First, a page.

32.4, 64.8

72, 54

57.6, 57.6

28.8, 43.2

64.8, 32.4

43.2, 28.8

0, 0

## 12. Continuous choices

12Discrete games are not suitable to analyze the

decision of how much to produce

Producers are not limited to just 3 levels of production.

Quantity is a continuous variable, not a discrete one.

We now assume that producers can produce any

quantity.

How much to produce?

More units sold means more volume, but lower price.

Essential to take into account the other producer’s behavior.

## 13. Continuous choices

13Simplifying the profit function:

1 q1 P(q1 q2 ) C1 (q1 )

1 q1 (1 0.001 (q1 q2 )) 0.28q1

2

1 0.72q1 0.001q1 0.001q1q2

2

2 0.72q2 0.001q2 0.001q1q2

## 14. Best responses

14We find the Nash equilibrium by deriving the best

response functions.

To maximize profit, differentiate and set equal to

zero:

1

0.72 0.002q1 0.001q2 0

q1

q1 360 0.5q2

Firm 1’s best response

Do the same for Firm 2:

q2 360 0.5q1

Firm 2’s best response

## 15. Best responses

15Firm 1 believes Firm 2

will sell q2:

Firm 1’s profitmaximizing q1 is:

0

360

100

310

200

260

240

240

300

210

360

180

400

160

720

0

## 16. Best responses

16q2

720

q1 360 0.5q2

The more Firm 2 produces, the lower the market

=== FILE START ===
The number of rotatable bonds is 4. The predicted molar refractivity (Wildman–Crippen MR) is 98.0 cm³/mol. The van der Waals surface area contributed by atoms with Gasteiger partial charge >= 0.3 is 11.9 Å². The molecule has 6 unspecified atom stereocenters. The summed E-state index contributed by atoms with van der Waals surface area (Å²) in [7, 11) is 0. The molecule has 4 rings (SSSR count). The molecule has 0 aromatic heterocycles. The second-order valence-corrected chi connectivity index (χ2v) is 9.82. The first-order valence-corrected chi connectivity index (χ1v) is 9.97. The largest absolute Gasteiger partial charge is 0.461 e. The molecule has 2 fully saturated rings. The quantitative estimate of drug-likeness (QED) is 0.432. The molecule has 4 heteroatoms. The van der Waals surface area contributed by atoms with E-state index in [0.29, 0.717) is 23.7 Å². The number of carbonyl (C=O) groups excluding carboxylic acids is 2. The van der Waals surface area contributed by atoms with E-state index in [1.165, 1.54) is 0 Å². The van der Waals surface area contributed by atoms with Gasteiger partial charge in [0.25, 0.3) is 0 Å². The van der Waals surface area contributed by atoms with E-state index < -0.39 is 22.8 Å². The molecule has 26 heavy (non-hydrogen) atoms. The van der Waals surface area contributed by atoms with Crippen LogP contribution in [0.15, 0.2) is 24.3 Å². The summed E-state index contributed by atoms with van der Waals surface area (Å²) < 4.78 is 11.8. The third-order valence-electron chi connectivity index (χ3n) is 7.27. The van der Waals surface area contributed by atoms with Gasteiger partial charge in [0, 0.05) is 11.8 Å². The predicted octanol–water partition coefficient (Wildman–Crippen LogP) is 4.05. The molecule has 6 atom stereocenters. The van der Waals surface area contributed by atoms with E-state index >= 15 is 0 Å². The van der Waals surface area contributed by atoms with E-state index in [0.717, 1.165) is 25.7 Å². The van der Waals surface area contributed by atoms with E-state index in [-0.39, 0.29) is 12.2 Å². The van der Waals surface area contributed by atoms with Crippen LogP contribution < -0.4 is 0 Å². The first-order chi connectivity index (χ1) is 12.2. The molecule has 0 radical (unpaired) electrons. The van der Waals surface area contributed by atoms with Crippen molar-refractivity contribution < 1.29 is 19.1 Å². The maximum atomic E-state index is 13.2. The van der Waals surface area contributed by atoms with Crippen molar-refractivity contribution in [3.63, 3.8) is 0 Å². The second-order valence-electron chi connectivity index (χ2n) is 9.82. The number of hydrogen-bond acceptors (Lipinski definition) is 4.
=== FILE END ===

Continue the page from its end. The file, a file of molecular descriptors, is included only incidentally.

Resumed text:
price, and the less Firm 1 chooses to produce.

0

q1

360

## 17. Best responses

17q2

The more Firm 1 produces, the lower the market

price, and the less Firm 2 chooses to produce.

360

q2 360 0.5q1

Firm 2’s best response

720

q1

## 18. Nash equilibrium

18Nash Equilibrium is where best responses meet.

Firm 1’s equilibrium strategy is his best response to

Firm 2’s equilibrium strategy which is also his best

response to Firm 1’s equilibrium strategy.

Joint best response, and no incentive for producers to

choose a different action.

q1 360 0.5q2 360 0.5(360 0.5q1 ) 180 0.25q1

q1 240

## 19.

Nash equilibrium19

q2

EQUILIBRIUM

q1 q2 240

P 1 0.001 480 0.52

1 2 240(0.52 0.28) 57.6

BR1

360

NE=(240,240

)

240

BR2

240

720

q1

## 20. Nash equilibrium

20q2

• Convergence towards Nash equilibrium:

• Why are other production levels not equilibrium?

• Start from (0,360)

BR1

360

BR2

0

720

q1

## 21. Effect of market structure

21Monopoly

Cournot

Perfect

competiti

on

Industry

Output

360

480

720

Price

Industry

Profit

0.64

129.6

0.52

115.2

0.28

0

Oligopoly delivers an intermediary outcome between two

extreme forms of market structure.

## 22. Effect of market structure

22Cournot with more than 2 producers:

Produce

rs

Price

q per

firm

Profit

per

firm

Industr Industr

yQ

y profit

2

0.52

240

57.6

480

115.2

3

0.46

180

32.4

540

97.2

10

0.34

65.5

4.3

654

42.8

100

0.28

7.1

0.05

712

5.1

## 23. Effect of market structure

23Having fewer producers is associated with:

Lower total output